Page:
What was the difference? In those Asian countries listed above, the challenges of neo- feudalism fuelled by ethnicity and religious summoning in Nigeria were not present. Thus, autocrats’ and even despots were able to galvanise their nations for developmental bargains. The common denominator of governance was growth and the material benefits of the citizenry. That ideology sort of became full blown DNA of nation building and national consciousness towards economic growth and public good. Two, state institutions in those Asian countries were strengthened and fortified to clip the thievery wings of politicians, such that, misappropriation of public funds amounted to self-immolation. A story of Lee Kuan Yew’s friend coming suicide for sleaze than faces his Prime Minister  friend remains a case in point. In the Nigerian case, ethnicity and religious bigotry were weaponized in such a way that they became the engine rooms of Nigeria’s neo-feudal and neo-patrimony state, and even shield for the perpetuation of a graft culture.

Again, the biggest challenge with Amadi’s piece was to have argued that the post – 2023 general elections should squarely be about building consensus among the present crop of elites who were first the architect of Nigeria’s misfortune and national misery. How do we build a national consensus with presidential candidates whose emergence at the parties’ primaries was dollarized, transactional, and more of a pay-to-play kind of outcomes? How do we foster elites consensus from a clientele political elites whose main thrust is the distribution of public till among co-evals and cronies? How do we reset Nigeria and enthrone transformative pragmatism in a rentier economy where those we are expecting the transformation from are part of the deep state? These are salient existential gaps with Amadi’s extrapolation and the post-2023 national consensus conversation.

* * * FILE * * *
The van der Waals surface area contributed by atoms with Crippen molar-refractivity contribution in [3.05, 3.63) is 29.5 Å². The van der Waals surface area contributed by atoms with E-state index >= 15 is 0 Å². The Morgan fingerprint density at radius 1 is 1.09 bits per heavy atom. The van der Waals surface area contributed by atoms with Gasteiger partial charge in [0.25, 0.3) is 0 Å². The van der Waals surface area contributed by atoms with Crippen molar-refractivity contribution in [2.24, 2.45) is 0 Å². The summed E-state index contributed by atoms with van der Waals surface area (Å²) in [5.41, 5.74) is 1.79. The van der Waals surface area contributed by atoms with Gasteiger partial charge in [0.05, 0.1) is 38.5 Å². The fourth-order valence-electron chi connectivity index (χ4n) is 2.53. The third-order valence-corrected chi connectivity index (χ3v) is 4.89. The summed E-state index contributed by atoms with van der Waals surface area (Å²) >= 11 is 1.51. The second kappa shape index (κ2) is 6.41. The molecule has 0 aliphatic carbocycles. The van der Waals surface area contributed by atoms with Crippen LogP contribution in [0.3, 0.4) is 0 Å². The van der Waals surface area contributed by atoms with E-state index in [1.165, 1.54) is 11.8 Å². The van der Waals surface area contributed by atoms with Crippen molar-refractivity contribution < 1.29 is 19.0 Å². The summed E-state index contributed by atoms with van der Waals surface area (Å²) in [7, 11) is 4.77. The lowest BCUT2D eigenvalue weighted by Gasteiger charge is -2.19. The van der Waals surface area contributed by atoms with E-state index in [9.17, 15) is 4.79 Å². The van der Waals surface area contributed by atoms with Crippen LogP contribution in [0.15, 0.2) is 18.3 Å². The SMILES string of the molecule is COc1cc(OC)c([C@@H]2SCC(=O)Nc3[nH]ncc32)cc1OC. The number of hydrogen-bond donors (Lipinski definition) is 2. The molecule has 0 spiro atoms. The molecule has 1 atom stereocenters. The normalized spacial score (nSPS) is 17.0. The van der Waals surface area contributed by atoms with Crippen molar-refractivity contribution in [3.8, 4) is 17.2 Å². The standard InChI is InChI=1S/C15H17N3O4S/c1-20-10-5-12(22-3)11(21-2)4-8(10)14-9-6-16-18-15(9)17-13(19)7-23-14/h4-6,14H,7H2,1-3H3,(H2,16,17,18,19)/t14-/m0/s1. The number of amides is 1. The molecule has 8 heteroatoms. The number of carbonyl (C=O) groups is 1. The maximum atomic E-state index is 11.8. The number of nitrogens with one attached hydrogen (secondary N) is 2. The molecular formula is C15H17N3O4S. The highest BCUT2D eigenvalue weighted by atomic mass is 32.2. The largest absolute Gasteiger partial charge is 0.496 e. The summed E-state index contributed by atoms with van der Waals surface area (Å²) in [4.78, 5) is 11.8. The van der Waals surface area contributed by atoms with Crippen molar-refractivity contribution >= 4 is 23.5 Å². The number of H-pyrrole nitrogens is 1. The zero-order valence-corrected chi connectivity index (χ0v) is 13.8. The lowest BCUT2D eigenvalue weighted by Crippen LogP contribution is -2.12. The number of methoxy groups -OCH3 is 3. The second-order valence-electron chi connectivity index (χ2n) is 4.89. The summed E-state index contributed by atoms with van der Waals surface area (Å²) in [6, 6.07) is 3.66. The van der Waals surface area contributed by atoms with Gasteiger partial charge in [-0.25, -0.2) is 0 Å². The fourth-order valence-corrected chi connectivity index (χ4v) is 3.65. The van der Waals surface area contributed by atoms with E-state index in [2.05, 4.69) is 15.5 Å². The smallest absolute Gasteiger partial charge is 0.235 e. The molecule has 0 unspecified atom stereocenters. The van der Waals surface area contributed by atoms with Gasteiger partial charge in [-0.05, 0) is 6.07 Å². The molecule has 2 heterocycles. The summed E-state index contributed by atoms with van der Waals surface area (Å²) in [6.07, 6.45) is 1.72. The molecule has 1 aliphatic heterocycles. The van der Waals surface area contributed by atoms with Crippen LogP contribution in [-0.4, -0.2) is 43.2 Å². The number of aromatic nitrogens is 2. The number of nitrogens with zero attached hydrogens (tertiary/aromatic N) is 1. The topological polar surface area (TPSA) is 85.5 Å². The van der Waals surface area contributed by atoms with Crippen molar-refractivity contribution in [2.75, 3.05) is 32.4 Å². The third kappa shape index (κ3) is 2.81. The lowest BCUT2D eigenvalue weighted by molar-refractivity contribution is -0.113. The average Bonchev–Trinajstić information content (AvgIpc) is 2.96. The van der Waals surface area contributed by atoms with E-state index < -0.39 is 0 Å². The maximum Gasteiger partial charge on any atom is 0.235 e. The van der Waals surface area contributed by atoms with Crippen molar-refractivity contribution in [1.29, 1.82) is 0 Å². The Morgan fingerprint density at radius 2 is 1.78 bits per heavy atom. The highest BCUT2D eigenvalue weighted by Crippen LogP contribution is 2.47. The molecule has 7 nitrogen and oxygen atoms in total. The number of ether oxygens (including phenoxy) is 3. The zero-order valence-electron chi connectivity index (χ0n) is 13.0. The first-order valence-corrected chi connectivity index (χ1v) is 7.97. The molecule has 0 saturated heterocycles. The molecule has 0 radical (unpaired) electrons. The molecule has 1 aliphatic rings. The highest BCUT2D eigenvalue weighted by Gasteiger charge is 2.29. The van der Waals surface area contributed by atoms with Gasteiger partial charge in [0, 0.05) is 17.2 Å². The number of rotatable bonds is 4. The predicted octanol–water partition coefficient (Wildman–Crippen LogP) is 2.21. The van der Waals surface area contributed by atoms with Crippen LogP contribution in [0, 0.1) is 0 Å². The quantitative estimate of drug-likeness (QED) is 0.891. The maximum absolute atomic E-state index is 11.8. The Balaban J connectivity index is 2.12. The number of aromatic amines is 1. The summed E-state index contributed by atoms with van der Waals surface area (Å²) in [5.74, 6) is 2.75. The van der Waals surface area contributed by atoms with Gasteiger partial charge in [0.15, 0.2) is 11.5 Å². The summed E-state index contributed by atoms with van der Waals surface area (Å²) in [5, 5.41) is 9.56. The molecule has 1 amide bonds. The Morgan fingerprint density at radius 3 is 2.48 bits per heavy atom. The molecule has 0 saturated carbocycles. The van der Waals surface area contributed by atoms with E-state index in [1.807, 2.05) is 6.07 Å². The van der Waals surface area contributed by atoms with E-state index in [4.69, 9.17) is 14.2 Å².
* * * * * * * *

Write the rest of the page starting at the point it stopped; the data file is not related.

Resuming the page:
Critically, the dialectical standoff between the Nigerian ruling elites and masses within the political economy sphere must first be resolved and disentangled for the country to encounter transformative pragmatism. For example, Richard Rorty in his book, Pragmatism as Anti-Authoritarianism (2021) maintained that a proper placement of a fair and liberal society should begin with the understanding of “reason -passion distinction as paralleling the distinction between the universal and the individual… as well as between unselfish and selfish actions.” More fundamentally, if the 2023 elections, specifically the presidential race is to act as a catalyst and guide post to resetting Nigeria, it must begin with rejecting the ruling elites and their clientele systems that have weaponised poverty and pauperised Nigerians. Transformative pragmatism should be the one that reject clientelism and prebendal politics, while embracing incorruptible leaders and electoral outcome that is championed by the general population, not the Emì Lo Kan voyage nor the dollarization of our politics. Let truth and public good define our agenda for transformative pragmatism, ahead of and after 2023.

Obi is a journalist and research fellow at the Abuja School of Social and Political Thought, interested in media, elections, politics and democracy.